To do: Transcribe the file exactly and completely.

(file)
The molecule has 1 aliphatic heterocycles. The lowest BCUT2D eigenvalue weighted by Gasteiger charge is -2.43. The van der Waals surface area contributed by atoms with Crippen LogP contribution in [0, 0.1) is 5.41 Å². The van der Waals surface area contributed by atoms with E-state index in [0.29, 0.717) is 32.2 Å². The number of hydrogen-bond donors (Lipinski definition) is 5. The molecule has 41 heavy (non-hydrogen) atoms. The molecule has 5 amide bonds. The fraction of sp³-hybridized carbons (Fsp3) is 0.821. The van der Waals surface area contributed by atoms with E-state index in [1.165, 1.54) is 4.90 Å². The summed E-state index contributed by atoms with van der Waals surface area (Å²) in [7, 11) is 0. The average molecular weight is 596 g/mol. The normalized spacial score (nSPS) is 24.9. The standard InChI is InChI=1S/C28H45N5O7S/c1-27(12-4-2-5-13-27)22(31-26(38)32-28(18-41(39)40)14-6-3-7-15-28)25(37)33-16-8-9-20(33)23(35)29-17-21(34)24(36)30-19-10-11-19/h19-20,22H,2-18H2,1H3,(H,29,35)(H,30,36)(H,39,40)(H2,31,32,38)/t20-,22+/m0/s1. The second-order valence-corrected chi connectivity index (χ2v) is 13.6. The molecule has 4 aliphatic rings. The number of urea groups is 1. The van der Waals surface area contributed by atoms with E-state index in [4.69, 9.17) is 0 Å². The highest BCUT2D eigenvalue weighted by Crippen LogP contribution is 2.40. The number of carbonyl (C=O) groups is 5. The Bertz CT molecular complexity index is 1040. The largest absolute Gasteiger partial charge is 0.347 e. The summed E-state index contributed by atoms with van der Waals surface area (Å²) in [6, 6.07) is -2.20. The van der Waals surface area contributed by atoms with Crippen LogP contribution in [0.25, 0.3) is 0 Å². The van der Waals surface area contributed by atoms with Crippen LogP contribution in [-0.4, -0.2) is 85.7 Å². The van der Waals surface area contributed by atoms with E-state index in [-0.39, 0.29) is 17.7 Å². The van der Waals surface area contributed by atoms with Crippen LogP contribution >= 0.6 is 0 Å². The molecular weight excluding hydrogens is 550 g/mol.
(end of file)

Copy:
The molecule has 1 aliphatic heterocycles. The lowest BCUT2D eigenvalue weighted by Gasteiger charge is -2.43. The van der Waals surface area contributed by atoms with Crippen LogP contribution in [0, 0.1) is 5.41 Å². The van der Waals surface area contributed by atoms with E-state index in [0.29, 0.717) is 32.2 Å². The number of hydrogen-bond donors (Lipinski definition) is 5. The molecule has 41 heavy (non-hydrogen) atoms. The molecule has 5 amide bonds. The fraction of sp³-hybridized carbons (Fsp3) is 0.821. The van der Waals surface area contributed by atoms with E-state index in [1.165, 1.54) is 4.90 Å². The summed E-state index contributed by atoms with van der Waals surface area (Å²) in [7, 11) is 0. The average molecular weight is 596 g/mol. The normalized spacial score (nSPS) is 24.9. The standard InChI is InChI=1S/C28H45N5O7S/c1-27(12-4-2-5-13-27)22(31-26(38)32-28(18-41(39)40)14-6-3-7-15-28)25(37)33-16-8-9-20(33)23(35)29-17-21(34)24(36)30-19-10-11-19/h19-20,22H,2-18H2,1H3,(H,29,35)(H,30,36)(H,39,40)(H2,31,32,38)/t20-,22+/m0/s1. The second-order valence-corrected chi connectivity index (χ2v) is 13.6. The molecule has 4 aliphatic rings. The number of urea groups is 1. The van der Waals surface area contributed by atoms with E-state index in [4.69, 9.17) is 0 Å². The highest BCUT2D eigenvalue weighted by Crippen LogP contribution is 2.40. The number of carbonyl (C=O) groups is 5. The Bertz CT molecular complexity index is 1040. The largest absolute Gasteiger partial charge is 0.347 e. The summed E-state index contributed by atoms with van der Waals surface area (Å²) in [6, 6.07) is -2.20. The van der Waals surface area contributed by atoms with Crippen LogP contribution in [0.25, 0.3) is 0 Å². The van der Waals surface area contributed by atoms with Crippen LogP contribution in [-0.4, -0.2) is 85.7 Å². The van der Waals surface area contributed by atoms with E-state index in [-0.39, 0.29) is 17.7 Å². The van der Waals surface area contributed by atoms with Crippen LogP contribution >= 0.6 is 0 Å². The molecular weight excluding hydrogens is 550 g/mol.